Choose campsites responsibility
- Despite the fact that you could be fined in some areas for not camping appropriately, this is your most consequential LNT decision of the day.
- While it may be tempting to camp right by water or the trail, at 10-foot buffer from water will prevent erosion.
- An improper site can widen the trail, and trail maintainers have better things to do than fixing your mistake. Camp on established sites, or if one cannot be found, camp out of sight of the trail.
- Campfires are inappropriate along many parts of the PCT, and outright banned in parts of California. Don’t be a jerk. Don’t start a wildfire. It is likely that if campfires are banned in an area, so are stoves without a shut-off valve (i.e., twig or alcohol stoves).
- If you do find a spot where it is legal and appropriate to have a campfire, don’t make a new fire ring, and make sure the fire is fully extinguished before you fall asleep.
- The PCTA has a wildfire information page as to what to do should you see a wildfire from the trail.
Protect water sources
- Don’t wash in fragile water sources. If you use DEET and sunscreen, you’ll add these to water others may want to drink. And washing adds nutrients to the water that can contribute to algae blooms.
Be considerate of wildlife and others
- Please, no amplified music on the trail. There is no evidence it will prevent an attack, and consider all the other wildlife you may be disturbing.
- Be considerate of towns and angels. Having the trail go through the town may be a benefit to the local economy, but that doesn’t give you a reason to act like a fool.
There are great resources out there to help make planning your task easier. A few favorites:
PCTA’s website. If you have a question, chances are they have an answer. A friend joining you to hike 250 miles and you want to know if they need a permit? The website has you covered. How to get to a trailhead? Oh hey, they have that, too. Take some time to familiarize yourself with the site, and click through the backpacker information pages. They have solid advice. And while you’re there, consider becoming a member of the PCTA. For a donation of $35, you get a free Backpacker Magazine subscription and discounts at the PCTA store to name a few perks, plus the knowledge that your donation is going to support the trail you know and love.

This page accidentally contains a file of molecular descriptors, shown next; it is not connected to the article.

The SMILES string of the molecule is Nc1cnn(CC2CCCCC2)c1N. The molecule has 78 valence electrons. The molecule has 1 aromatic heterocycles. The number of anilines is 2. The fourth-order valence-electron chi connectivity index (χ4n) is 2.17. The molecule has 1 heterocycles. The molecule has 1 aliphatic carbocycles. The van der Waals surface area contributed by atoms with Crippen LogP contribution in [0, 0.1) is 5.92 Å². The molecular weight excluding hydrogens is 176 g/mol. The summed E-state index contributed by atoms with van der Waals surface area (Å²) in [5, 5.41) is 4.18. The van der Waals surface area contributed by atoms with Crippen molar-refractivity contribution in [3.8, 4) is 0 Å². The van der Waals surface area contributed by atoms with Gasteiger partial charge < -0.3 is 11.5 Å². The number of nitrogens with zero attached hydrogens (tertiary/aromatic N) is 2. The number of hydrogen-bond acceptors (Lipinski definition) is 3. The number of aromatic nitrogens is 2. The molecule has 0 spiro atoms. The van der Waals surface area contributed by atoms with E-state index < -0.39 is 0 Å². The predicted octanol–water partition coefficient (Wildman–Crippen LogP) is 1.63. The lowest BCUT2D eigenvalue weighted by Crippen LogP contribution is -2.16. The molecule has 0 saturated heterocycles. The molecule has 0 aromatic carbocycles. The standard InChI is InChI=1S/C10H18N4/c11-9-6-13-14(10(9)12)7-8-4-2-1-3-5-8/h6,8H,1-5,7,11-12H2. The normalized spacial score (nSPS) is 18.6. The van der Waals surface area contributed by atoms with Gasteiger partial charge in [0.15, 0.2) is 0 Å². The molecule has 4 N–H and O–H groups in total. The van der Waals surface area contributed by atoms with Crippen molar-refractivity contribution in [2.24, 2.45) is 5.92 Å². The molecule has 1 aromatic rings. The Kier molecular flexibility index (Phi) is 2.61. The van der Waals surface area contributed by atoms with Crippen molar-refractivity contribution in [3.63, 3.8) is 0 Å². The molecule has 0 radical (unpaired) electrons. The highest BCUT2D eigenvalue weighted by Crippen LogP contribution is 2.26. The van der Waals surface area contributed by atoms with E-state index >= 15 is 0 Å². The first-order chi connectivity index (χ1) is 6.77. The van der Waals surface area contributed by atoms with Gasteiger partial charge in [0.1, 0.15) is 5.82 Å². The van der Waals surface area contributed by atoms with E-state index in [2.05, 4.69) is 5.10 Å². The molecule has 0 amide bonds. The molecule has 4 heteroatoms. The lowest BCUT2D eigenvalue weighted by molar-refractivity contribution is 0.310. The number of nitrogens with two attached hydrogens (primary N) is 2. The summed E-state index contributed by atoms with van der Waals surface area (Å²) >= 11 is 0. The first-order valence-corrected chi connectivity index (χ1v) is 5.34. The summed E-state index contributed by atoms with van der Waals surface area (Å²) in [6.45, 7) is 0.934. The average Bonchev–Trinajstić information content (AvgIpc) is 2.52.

Yogi’s PCT Handbook: Yogi structures her book starting with a comprehensive overview of all topics important to your PCT hike (gear selection, permits, bear canister regulations) and then follows that with a very thorough town guide which is super helpful, especially if you’re mailing resupply boxes.
Andrew Skurka, hiker extraordinaire, has a very informative page. He has a well-written “For Beginners” page on his site that benefits even hikers with some miles under their belts. From his page “I wish that I had found something like it 15 years ago when I began to backpack. It would have saved me a lot of time, money, and heartache.” So beginner backpackers, save yourself some heartache and listen to Skurka.